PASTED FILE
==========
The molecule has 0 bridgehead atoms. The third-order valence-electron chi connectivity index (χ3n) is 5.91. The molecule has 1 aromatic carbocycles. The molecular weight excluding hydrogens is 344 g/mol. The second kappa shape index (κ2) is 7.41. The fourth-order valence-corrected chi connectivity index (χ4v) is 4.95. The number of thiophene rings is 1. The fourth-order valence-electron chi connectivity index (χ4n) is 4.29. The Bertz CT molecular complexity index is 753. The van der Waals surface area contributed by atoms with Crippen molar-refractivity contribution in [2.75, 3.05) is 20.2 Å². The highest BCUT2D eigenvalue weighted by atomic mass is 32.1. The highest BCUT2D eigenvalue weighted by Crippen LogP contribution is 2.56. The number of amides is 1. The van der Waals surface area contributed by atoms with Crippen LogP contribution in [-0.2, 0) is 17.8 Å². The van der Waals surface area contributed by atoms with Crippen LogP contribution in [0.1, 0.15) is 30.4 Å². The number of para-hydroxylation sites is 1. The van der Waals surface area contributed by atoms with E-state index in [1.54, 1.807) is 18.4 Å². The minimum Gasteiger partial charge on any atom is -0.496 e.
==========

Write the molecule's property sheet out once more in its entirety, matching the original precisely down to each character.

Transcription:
The molecule has 0 bridgehead atoms. The third-order valence-electron chi connectivity index (χ3n) is 5.91. The molecule has 1 aromatic carbocycles. The molecular weight excluding hydrogens is 344 g/mol. The second kappa shape index (κ2) is 7.41. The fourth-order valence-corrected chi connectivity index (χ4v) is 4.95. The number of thiophene rings is 1. The fourth-order valence-electron chi connectivity index (χ4n) is 4.29. The Bertz CT molecular complexity index is 753. The van der Waals surface area contributed by atoms with Crippen molar-refractivity contribution in [2.75, 3.05) is 20.2 Å². The highest BCUT2D eigenvalue weighted by atomic mass is 32.1. The highest BCUT2D eigenvalue weighted by Crippen LogP contribution is 2.56. The number of amides is 1. The van der Waals surface area contributed by atoms with Crippen LogP contribution in [-0.2, 0) is 17.8 Å². The van der Waals surface area contributed by atoms with Crippen LogP contribution in [0.1, 0.15) is 30.4 Å². The number of para-hydroxylation sites is 1. The van der Waals surface area contributed by atoms with E-state index in [1.54, 1.807) is 18.4 Å². The minimum Gasteiger partial charge on any atom is -0.496 e.